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After treatment – follow-up care

After receiving treatment patients receive follow-up care. Cancer patients are monitored at regular intervals. Follow-up care varies according to the type of cancer and its distribution. Often, after treatment, patients are monitored for a while under specialised medical care, and then later are monitored under primary health care.

Follow-up care is needed to detect treatment side effects and the possible recurrence of cancer, as well as to ensure patients’ rehabilitation.


Follow-up cancer care includes the clinical examination of patients plus laboratory and imaging work. Examinations vary according to the cancer type, its distribution and treatment recommendations.

Additional tests are carried out based on your symptoms. This is why it is important that when you go for follow-up care you tell everything about your symptoms. Nursing staff will take into account to how you have recovered from the illness psychologically.

Life after cancer

The transition to follow-up care after treatment is often an anxious and uncertain time. Nursing staff will aim to support you and explain who to contact if needed.

The Cancer Society of Finland’s advice service also provides assistance.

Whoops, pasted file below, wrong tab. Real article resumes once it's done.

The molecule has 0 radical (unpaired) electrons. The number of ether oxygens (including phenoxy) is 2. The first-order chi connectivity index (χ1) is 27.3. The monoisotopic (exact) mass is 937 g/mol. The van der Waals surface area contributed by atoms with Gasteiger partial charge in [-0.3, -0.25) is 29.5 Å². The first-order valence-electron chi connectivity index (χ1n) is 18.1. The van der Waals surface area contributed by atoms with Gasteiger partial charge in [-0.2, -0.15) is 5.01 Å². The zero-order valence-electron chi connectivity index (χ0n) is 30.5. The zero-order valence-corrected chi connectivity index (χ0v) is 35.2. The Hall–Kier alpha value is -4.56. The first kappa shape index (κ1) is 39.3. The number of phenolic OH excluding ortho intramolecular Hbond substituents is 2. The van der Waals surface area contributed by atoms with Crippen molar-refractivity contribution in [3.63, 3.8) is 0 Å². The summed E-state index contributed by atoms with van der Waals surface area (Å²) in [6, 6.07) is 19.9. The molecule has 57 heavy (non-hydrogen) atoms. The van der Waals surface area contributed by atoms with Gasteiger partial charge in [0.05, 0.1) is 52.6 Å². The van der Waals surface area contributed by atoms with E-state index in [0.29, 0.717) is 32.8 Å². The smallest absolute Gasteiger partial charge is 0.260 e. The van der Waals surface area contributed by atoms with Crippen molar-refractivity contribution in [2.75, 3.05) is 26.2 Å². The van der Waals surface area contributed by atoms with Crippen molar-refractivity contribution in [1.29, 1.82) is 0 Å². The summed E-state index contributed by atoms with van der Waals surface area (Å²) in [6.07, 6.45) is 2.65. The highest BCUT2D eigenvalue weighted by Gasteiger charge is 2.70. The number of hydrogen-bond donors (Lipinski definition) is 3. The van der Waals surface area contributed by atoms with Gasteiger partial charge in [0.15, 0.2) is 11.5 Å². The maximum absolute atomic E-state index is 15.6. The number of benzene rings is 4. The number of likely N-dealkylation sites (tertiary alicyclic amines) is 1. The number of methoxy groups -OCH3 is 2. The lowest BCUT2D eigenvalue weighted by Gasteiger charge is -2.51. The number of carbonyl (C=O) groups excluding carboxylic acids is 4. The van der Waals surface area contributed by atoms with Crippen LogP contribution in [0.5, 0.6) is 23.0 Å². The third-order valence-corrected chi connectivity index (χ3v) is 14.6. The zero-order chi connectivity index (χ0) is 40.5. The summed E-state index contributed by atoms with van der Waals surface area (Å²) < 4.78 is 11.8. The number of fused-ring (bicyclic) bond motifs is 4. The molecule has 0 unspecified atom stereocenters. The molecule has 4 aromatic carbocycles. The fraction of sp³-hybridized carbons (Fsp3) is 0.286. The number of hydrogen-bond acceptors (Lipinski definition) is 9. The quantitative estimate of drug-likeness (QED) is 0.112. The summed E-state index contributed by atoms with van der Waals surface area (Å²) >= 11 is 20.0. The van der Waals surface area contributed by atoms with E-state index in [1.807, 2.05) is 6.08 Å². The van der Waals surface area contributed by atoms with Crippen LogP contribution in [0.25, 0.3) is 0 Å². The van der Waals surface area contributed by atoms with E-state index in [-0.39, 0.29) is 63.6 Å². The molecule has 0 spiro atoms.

Advice services

How frequent is follow-up care?

The frequency of follow-up cancer care varies with the disease. Frequent follow-up at 1 – 3 month intervals is recommended only in certain aggressive cancers.

The risk of cancer recurrence decreases with the length of time that has elapsed following diagnosis. On the other hand, some cancers, such as many breast cancers, may recur after years or even decades. There is no simple answer to the question of how long follow-up care should last. Patients are usually monitored regularly for about five years. After that, they receive follow-up care when needed.

Sometimes cancer becomes chronic, in which case cancer therapy and follow-up is planned on an individual basis.

Chronic cancer

The different forms of cancer treatment may also have late effects, such as a greater risk of heart conditions. It’s therefore important that patients can easily access health services and take part in screening programmes and health check ups.



Joensuu, Heikki; Jyrkkiö, Sirkku; Kellokumpu-Lehtinen, Pirkko-Liisa; Kouri, Mauri; Roberts, Peter J. & Teppo, Lyly (toim.) (2013) Syöpätaudit. Helsinki: Kustannus Oy Duodecim.

Suomen Syöpäpotilaat ry. Selviytyjän matkaopas. Helsinki, 2014.